Champagne, sweaty feet and Badedas shower gel. That's what the Munich dressing room of the Dutch football team smelled like in 1988, following their 2-0 victory over the Soviet Union in the UEFA Euros final. That’s according to 'scent historian’ Dr. Caro Verbeek, who shared some trade secrets of her unusual profession with Ryan Tubridy on Thursday, over the phone from Amsterdam.

Dr. Verbeek’s interest in the aromas of the past began in the world of art history and expanded from there. She says smells deserve to be considered as part of history, because they form part of our heritage and identity: from everyday life, to war and religious ceremonies.

Dr. Caro spends here time researching historical smells and re-create them if possible, in order to enrich our understanding of the past, as she explains:

"We can retrieve these scents and also study how people experienced these scents. There are different ways. Of course you can look at texts, at sources, at recipes for certain medicines, or perfume. But you can also, and this is only for the past century, you can talk to ‘nose witnesses’: people who have smelled things that are not here any more, for example people who have experienced the war." 

Dr. Verbeek has worked with The Rijksmuseum in Amsterdam to add smells to people’s enjoyment of the artwork on display there. In the case of certain paintings, visitors to the gallery are supplied tiny scraps of paper or liquid vials imbued with the smells of the scene in the painting they are looking at; so they can sniff as they go.

Dr. Caro says adding smells completely changes how people respond to art: "People feel much more immersed. They feel as if they are part of a painting instead of just looking at a painting." 

Smells can have a powerful effect on the imagination, Dr. Caro says; even to the point of making some people swear they can see horses moving in a painting, when they are given access to horsey smells to accompany their viewing. Dr. Verbeek says people stay rooted to the spot, when art is matched with aroma: 

"In general, people look at paintings a few seconds. If you bring a smell, they look minutes, because they want to see how the smell and the painting are connected."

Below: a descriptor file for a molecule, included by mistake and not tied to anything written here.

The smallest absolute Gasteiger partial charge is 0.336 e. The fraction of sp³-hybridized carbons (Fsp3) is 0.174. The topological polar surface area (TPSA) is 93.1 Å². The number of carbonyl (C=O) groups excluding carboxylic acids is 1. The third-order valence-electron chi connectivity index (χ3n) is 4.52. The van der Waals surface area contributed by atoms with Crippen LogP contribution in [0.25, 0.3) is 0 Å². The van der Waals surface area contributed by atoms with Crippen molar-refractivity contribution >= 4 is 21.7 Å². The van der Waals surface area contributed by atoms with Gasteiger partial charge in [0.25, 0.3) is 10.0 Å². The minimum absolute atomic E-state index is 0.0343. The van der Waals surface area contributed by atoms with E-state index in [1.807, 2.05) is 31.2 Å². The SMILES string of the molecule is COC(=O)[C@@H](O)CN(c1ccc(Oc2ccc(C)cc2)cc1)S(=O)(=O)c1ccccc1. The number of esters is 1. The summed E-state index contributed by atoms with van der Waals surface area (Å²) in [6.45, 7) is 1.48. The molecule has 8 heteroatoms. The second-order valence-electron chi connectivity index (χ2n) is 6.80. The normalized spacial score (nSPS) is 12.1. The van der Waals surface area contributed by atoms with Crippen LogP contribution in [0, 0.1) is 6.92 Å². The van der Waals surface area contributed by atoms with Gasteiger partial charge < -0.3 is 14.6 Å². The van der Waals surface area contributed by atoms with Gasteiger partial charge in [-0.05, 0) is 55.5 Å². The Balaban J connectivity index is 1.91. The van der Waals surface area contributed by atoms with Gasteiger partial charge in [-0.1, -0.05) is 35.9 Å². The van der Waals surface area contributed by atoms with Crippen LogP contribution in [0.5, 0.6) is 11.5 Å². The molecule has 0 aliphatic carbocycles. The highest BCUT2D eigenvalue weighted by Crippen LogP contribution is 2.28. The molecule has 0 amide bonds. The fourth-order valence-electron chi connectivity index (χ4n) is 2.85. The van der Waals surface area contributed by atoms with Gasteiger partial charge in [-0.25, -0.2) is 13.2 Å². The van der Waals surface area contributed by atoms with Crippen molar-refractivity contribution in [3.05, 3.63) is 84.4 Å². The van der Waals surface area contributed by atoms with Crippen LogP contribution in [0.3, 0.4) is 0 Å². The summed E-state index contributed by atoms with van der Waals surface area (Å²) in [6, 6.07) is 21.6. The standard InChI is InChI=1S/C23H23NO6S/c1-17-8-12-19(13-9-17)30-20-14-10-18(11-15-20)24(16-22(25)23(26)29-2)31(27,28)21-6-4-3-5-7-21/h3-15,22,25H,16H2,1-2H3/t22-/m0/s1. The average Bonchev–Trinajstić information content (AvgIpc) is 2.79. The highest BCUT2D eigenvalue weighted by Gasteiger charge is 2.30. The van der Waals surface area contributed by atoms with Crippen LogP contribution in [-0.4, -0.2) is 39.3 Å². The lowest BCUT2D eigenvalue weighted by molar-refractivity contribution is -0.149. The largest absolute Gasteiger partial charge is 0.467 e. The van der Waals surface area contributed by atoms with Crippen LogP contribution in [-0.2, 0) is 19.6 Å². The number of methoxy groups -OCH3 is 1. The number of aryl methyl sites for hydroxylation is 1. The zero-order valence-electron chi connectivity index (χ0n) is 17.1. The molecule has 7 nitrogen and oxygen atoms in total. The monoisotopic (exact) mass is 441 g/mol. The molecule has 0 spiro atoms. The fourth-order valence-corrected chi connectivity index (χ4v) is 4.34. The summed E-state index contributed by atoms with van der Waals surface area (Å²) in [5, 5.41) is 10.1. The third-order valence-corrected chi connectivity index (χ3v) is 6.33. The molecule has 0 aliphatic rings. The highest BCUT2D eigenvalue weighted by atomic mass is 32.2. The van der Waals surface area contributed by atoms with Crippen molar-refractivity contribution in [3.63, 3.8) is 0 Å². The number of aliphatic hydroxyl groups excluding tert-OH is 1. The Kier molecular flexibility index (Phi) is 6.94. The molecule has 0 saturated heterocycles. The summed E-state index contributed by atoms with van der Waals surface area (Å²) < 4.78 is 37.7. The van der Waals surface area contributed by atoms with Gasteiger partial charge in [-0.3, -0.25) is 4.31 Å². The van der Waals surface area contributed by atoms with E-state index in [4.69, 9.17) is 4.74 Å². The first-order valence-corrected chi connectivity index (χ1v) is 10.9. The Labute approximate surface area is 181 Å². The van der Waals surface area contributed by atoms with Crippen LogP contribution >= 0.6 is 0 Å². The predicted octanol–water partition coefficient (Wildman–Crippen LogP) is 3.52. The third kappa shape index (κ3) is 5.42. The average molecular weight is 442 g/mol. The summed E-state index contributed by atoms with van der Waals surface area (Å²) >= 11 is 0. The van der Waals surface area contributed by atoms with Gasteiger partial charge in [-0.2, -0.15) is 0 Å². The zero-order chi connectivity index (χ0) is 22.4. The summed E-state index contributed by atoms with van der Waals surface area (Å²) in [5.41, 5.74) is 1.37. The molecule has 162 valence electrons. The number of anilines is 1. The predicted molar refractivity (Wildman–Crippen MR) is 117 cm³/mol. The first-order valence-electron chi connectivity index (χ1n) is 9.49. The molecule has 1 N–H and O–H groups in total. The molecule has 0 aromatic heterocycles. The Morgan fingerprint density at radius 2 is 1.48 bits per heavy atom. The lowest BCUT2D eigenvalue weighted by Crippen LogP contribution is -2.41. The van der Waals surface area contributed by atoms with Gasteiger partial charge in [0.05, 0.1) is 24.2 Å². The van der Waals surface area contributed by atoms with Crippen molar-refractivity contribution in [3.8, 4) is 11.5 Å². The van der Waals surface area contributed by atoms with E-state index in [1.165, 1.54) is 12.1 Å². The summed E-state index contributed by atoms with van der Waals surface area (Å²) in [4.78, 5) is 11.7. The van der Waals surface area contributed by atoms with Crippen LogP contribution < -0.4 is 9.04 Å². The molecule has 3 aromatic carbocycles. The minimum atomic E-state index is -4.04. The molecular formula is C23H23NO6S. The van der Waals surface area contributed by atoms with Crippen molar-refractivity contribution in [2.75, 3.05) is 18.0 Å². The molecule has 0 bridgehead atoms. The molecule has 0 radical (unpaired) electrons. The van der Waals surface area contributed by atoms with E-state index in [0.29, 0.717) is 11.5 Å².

One of Dr. Verbeek’s most intriguing tasks has been re-creating the aromas of aforementioned Dutch dressing room during the UEFA Euro 1988 final – yes, the same competition in which the Republic of Ireland beat England in Stuggart, in case anyone’s forgotten.

Her 'nose witness' for the occasion was Dutch left back Adri van Tiggelen, who filled her in from memory on the myriad aromas of the post-match locker room that made up the smell of victory. But as Dr. Verbeek was told, as the story goes, the most pungent smell was wafting around the dressing room of the opposing team:

"An interesting fact is that Hans van Breukelen the goalkeeper, he is said to – before the game – to have left an ‘olfactory souvenir’ in the locker room of the other team." 

Ryan asked the scent historian to spell out what exactly she meant by ‘olofactory souvenir’? To help him understand, Dr. Verbeek dropped the euphemism and went straight for the Anglo-Saxon: "Well, he took a s**t in the dressing room of the Russians." 

Having expanded his vocabulary, Ryan went on to explore some of the therapeutic uses of smells with Dr. Caro, including a fascinating discussion on the long term effects of Covid-19 on the sense of smell of some patients and one of the therapies being trialed to help people recover their old sense of smell, following Covid-related changes.

Scent historian Dr. Caro Verbeek’s full interview with Ryan includes fascinating details on reconstructing the smells of war, in particular the Battle of Waterloo, the unique smell of anxiety and using smell to conjure precious buried memories.

A listen back is highly recommended and you can do that by going here.